CEA produced guidance
Culligan are not alone in seeing a laissez-faire attitude to boiler operation and maintenance. The Combustion Engineering Association (CEA) has teamed up with ICOM Energy Association to produce a guide to water treatment, written in simple terms for boiler operators new to managing boiler systems. The guide has been written for the layperson who is responsible on site for boilers and boiler water treatment, either directly or subcontracting it to a third party.
“We recognise that many of the people responsible for the day-to-day management of such plant are not chemists or water treatment specialists. More often than not, it’s the bad management of the boiler water treatment regimes that cause failures. BG04 has therefore been written as a simple guide to setting up and treating these systems to ensure long, reliable life,” CEA Director David Kilpatrick added.
The comprehensive guide provides best practice for the reliable and efficient operation of commercial and industrial boilers. It recommends that feed water for steam boilers should be pre-treated to ensure that it meets the quality limits set by the boiler manufacturer. It also explains that in order to protect the boiler, the quality of the boiler feed water should be subject to continuous monitoring and control to ensure it remains within the limits specified by the boiler manufacturer. It suggests advice should be obtained from a water treatment specialist which should be followed at all times. The guide can be obtained from their website.
Corrosion and thermal fatigue kills boilers
Studies on boiler failure show 80% of fire-tube boilers fail due to fatigue in comparison to 28% of water tube boilers. This is due predominantly to corrosion and thermal fatigue. Both these conditions can be mitigated by effective treatment of feed water, condensate return and make-up water. Formation of hard scale on the surfaces of the boiler tubes are the most common cause of overheating and boiler failure. At best, calcium and magnesium in feed water treated poorly precipitates out of solution to create scale that decreases thermal efficiencies. At worst, unchecked it creates hot spots leading to overheating, thermal fatigue and boiler failure. This brings financial losses beyond the repair of the boiler where steam is critical to your operational processes. CEA have also written a document explaining how to minimise thermal stress on boilers by starting them from cold in the correct way, this will extend the life of your boiler if implemented on new and existing plant.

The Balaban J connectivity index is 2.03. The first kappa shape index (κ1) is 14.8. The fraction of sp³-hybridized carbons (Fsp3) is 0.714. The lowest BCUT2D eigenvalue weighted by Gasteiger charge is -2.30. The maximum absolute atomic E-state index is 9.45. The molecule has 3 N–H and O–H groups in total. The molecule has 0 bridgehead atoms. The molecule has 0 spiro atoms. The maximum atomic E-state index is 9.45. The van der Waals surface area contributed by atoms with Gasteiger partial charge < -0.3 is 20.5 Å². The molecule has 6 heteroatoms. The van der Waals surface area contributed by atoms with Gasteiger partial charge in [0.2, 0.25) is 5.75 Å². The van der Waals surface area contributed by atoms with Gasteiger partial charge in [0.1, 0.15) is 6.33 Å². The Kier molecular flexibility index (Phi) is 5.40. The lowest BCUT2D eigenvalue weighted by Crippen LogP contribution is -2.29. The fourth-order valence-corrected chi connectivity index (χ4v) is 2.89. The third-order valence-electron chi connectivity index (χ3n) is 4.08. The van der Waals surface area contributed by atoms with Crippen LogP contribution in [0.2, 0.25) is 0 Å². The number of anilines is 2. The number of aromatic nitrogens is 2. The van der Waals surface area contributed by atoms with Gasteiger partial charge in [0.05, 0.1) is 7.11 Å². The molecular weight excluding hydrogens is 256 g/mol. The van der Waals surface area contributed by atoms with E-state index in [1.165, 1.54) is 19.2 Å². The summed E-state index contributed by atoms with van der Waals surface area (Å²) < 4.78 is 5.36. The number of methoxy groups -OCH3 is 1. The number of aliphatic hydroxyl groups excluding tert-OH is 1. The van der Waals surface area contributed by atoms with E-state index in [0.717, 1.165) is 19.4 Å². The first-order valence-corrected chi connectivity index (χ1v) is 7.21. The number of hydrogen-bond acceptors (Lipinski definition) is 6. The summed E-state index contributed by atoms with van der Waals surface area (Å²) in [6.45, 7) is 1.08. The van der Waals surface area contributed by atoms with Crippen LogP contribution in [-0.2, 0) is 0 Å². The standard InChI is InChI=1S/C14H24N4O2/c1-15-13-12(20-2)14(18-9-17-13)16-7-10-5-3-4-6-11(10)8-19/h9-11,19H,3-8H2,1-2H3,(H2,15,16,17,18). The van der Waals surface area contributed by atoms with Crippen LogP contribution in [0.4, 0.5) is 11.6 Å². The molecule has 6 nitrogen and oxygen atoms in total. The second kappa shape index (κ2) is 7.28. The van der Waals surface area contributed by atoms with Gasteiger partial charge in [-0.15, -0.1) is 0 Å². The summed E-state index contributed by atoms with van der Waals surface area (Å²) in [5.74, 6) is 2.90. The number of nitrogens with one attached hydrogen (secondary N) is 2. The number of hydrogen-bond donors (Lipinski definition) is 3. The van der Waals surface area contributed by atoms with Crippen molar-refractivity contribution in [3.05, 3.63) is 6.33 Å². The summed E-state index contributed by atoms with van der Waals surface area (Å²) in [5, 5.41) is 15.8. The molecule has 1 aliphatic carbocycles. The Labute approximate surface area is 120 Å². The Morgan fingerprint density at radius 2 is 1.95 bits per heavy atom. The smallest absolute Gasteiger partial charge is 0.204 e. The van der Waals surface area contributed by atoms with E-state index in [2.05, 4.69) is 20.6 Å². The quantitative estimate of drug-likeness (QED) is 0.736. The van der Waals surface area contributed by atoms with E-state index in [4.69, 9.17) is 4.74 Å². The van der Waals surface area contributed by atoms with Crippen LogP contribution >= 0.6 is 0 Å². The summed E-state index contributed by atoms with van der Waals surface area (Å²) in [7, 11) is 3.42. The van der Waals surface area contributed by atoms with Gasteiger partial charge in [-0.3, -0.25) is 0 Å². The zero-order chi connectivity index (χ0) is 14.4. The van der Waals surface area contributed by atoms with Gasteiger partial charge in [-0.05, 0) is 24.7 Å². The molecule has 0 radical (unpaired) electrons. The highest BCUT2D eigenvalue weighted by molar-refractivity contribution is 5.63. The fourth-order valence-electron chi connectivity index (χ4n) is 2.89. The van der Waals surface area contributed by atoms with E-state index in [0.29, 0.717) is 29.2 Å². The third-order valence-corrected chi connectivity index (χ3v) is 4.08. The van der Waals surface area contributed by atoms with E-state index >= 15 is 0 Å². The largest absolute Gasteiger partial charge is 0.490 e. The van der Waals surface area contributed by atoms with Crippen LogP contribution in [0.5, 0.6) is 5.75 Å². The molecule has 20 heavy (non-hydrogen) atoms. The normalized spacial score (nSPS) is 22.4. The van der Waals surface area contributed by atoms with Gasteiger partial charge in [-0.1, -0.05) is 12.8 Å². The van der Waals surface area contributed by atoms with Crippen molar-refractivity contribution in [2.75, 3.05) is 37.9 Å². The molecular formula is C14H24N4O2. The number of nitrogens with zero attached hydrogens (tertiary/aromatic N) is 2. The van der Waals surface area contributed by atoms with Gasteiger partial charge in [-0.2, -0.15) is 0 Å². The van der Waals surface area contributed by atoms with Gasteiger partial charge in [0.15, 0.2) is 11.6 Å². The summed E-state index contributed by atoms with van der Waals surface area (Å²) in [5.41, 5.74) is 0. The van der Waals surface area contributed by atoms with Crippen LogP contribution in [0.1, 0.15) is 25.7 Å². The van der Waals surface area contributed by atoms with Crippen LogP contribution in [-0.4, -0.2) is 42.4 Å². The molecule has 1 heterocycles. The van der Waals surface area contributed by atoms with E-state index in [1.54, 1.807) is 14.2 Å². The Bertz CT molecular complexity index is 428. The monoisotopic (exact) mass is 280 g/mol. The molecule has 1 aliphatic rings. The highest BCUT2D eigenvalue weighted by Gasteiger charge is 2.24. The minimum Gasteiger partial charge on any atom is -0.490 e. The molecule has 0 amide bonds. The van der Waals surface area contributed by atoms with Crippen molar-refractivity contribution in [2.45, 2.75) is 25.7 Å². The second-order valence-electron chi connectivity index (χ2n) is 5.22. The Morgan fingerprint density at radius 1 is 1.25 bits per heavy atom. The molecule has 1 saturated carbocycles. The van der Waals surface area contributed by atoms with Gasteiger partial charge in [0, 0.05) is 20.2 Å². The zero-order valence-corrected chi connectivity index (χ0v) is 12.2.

Galvanic corrosion is yet another mechanism that destroys the tubes in boilers, especially where copper has been used in the pipeline either for condensate return or heat exchangers. Quality water treatment specialists should make you aware of this if it’s on your site.
Less scale is more energy
There are a range of different types of scale too, each conferring different levels of inefficiencies and associated cost increases. Just 1/8 inch thick scale due to calcium and magnesium deposits can cause as much as 20-25 percent loss in efficiency. High iron and silica content in feed water can lead to scale formation that reduces efficiency by three times that amount, increasing fuel costs and greenhouse gas emissions exponentially.
See what savings you can make
“Today virtually every old boiler we see has a water treatment system associated with it, but often they are not configured well to deliver the efficiencies that can be achieved. For example a reverse osmosis plant rather than a water softener can remove 99% of solids reducing the need for blowdown. We would encourage anyone new to boiler maintenance to get a copy of the CEA Guide and contact a water treatment specialist to see what savings you can make. You might just save yourself a bomb,” concludes John.